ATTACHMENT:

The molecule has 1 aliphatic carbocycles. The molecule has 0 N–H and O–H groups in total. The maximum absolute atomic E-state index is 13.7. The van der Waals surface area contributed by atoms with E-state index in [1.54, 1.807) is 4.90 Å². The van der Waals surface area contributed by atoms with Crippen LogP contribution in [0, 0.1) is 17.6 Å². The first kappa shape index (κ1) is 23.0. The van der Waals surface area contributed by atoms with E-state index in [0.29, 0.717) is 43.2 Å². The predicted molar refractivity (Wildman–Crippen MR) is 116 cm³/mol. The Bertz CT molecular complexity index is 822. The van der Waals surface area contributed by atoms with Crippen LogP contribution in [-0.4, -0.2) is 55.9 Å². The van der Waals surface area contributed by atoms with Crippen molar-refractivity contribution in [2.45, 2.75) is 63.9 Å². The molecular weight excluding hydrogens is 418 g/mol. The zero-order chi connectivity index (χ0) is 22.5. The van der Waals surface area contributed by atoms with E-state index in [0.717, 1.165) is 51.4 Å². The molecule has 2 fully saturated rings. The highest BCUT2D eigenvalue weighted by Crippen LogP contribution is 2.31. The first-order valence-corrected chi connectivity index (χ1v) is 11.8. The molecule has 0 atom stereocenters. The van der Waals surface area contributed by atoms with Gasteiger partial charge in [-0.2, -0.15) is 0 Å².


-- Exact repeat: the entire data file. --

The molecule has 1 aliphatic carbocycles. The molecule has 0 N–H and O–H groups in total. The maximum absolute atomic E-state index is 13.7. The van der Waals surface area contributed by atoms with E-state index in [1.54, 1.807) is 4.90 Å². The van der Waals surface area contributed by atoms with Crippen LogP contribution in [0, 0.1) is 17.6 Å². The first kappa shape index (κ1) is 23.0. The van der Waals surface area contributed by atoms with E-state index in [0.29, 0.717) is 43.2 Å². The predicted molar refractivity (Wildman–Crippen MR) is 116 cm³/mol. The Bertz CT molecular complexity index is 822. The van der Waals surface area contributed by atoms with Crippen LogP contribution in [-0.4, -0.2) is 55.9 Å². The van der Waals surface area contributed by atoms with Crippen molar-refractivity contribution in [2.45, 2.75) is 63.9 Å². The molecular weight excluding hydrogens is 418 g/mol. The zero-order chi connectivity index (χ0) is 22.5. The van der Waals surface area contributed by atoms with E-state index in [0.717, 1.165) is 51.4 Å². The molecule has 2 fully saturated rings. The highest BCUT2D eigenvalue weighted by Crippen LogP contribution is 2.31. The first-order valence-corrected chi connectivity index (χ1v) is 11.8. The molecule has 0 atom stereocenters. The van der Waals surface area contributed by atoms with Gasteiger partial charge in [-0.2, -0.15) is 0 Å².